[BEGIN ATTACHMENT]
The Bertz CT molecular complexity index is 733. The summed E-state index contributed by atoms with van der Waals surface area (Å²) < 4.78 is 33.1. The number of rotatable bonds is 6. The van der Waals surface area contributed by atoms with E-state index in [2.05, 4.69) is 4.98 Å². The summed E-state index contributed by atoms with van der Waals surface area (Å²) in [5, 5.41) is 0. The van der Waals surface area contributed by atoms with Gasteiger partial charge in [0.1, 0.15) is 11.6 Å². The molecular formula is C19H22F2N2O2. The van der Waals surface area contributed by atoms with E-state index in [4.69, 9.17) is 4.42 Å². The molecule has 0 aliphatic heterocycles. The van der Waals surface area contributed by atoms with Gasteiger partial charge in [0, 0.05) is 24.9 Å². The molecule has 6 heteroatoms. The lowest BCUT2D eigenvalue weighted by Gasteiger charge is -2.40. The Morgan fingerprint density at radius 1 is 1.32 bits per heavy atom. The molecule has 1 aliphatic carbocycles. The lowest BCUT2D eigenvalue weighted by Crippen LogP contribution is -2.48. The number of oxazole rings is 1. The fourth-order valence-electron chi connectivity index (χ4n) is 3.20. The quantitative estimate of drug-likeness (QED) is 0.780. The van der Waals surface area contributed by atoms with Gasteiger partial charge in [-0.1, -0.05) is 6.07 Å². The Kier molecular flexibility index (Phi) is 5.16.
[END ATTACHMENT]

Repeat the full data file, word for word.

The Bertz CT molecular complexity index is 733. The summed E-state index contributed by atoms with van der Waals surface area (Å²) < 4.78 is 33.1. The number of rotatable bonds is 6. The van der Waals surface area contributed by atoms with E-state index in [2.05, 4.69) is 4.98 Å². The summed E-state index contributed by atoms with van der Waals surface area (Å²) in [5, 5.41) is 0. The van der Waals surface area contributed by atoms with Gasteiger partial charge in [0.1, 0.15) is 11.6 Å². The molecular formula is C19H22F2N2O2. The van der Waals surface area contributed by atoms with E-state index in [4.69, 9.17) is 4.42 Å². The molecule has 0 aliphatic heterocycles. The van der Waals surface area contributed by atoms with Gasteiger partial charge in [0, 0.05) is 24.9 Å². The molecule has 6 heteroatoms. The lowest BCUT2D eigenvalue weighted by Gasteiger charge is -2.40. The Morgan fingerprint density at radius 1 is 1.32 bits per heavy atom. The molecule has 1 aliphatic carbocycles. The lowest BCUT2D eigenvalue weighted by Crippen LogP contribution is -2.48. The number of oxazole rings is 1. The fourth-order valence-electron chi connectivity index (χ4n) is 3.20. The quantitative estimate of drug-likeness (QED) is 0.780. The van der Waals surface area contributed by atoms with Gasteiger partial charge in [-0.1, -0.05) is 6.07 Å². The Kier molecular flexibility index (Phi) is 5.16.